CAMPAIGNS: Bald bird beats battery barons - Euro Lobbyiing

Client: Compassion in World Farming

Client: Compassion in World Farming



PR Team:In-house



Campaign: European ban on battery hens



Timescale: March 1998 - January 1999



Budget: Not available



Battery hens can be kept in a space as small as 450 cm2, according to

current laws - less than half the size of this page. Studies show that

such conditions, as well as being cruel, are detrimental to the health

of the hens who often suffer from brittle and broken bones and feather

loss.



Along with other animal rights organisations, pressure group Compassion

in World Farming (CIWF) has been lobbying for 30 years to ban battery

hen farming, while those involved in intensive farming have lobbied

heavily against any changes being made, saying the economic consequences

would be disastrous.



Objectives



To achieve a Europe-wide ban on battery-hen farming.



Tactics



The current campaign began in March 1998 when an EC report was published

advising that the minimum amount of space allowed for each hen should be

increased to 800 cm2.



Disappointed that a full ban was not recommended, yet supportive of any

move in the right direction, the CIWF stepped up its lobbying. The

UK-based group has branches in France and Ireland and offices in Italy

and the Netherlands all of which worked to lobby their own MEPs. There

is also a coalition of animal welfare groups throughout Europe which

co-operated with the CIWF, assisting with mailouts to members.



Face-to-face meetings were organised with individual MEPs, who were

briefed and presented with a summary of scientific research. A paper was

prepared called ’The industry’s arguments refuted’ which countered

arguments such as ’the cost of banning battery cages would be ruinous’.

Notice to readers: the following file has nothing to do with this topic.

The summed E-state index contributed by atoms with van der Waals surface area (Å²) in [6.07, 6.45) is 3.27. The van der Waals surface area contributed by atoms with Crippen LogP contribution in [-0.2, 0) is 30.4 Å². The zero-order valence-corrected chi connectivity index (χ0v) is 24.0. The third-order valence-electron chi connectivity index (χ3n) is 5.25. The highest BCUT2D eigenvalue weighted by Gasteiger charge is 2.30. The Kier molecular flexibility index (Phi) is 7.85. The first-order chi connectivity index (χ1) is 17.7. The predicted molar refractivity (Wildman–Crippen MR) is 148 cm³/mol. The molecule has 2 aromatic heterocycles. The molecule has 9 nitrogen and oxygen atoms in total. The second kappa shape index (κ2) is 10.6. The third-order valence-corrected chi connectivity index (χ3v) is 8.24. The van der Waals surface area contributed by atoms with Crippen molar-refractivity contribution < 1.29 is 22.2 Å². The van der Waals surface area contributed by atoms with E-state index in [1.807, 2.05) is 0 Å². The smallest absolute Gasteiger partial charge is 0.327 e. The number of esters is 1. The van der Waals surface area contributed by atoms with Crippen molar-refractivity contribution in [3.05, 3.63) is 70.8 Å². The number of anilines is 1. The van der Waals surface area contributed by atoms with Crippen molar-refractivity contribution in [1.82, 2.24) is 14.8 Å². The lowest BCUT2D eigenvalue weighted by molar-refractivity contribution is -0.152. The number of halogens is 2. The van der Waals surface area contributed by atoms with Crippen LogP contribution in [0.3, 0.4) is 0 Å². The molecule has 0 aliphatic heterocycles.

The campaign has also used videos to get the message across - these are

produced by CIWF in each country.



Knowing that politicians would take the issue far more seriously if the

public put pressure on them, CIWF also took its message to the

streets.



with a campaign mascot ’Hetty the Hen’ - a larger-than-life battery hen,

debeaked and lacking feathers. Hetty has appeared all over Europe,

including a photocall in London with Savoy chef Anton Edelmann. The

object being to get across the message that battery cages are cruel, but

there is something the public can do about it.



In the UK, the campaign has had the support of various other animal

welfare charities such as RSPCA, and its not-for-profit subsidiary

Freedom Foods, which promotes cruelty-free foods.



In November 1998, MEPs on the agriculture committee accepted the EC

proposal which was then set to go to a plenary session, where all MEPs

can vote.



A group from CIWF attended the final meeting in Strasbourg before the

vote. An exhibition was set up in the parliament buildings, illustrating

the cruelty of battery cages and the benefits of free range farming.



Results



In the full vote on 28 January, the parliament rejected the EC proposal

for an increase in the size of battery cages. Instead, MEPs called for a

full ban - despite the fact that none of the major political groupings

supported the ban on battery cages. When it came to the vote, MEPs came

out overwhelmingly in favour of the ban, with 228 for and 152

against.



Now the decision will go before the Council of Agriculture

Ministers.



CIWF will continue to lobby throughout Europe, targeting the various

agriculture ministers, especially those in Italy, France and

Belgium.



Verdict



A hard-fought and emotional campaign has paid off for animal welfare

campaigners and there is optimism that the Council of Agriculture

Ministers will not go against the vote of the parliament. But there is

concern that member countries will be flooded with cheap battery egg

imports from outside Europe once the ban comes into place in 2009. So

without the World Trade Organisation changing its attitude towards trade

bans on ethical grounds, the EU is unlikely to prevent this situation.



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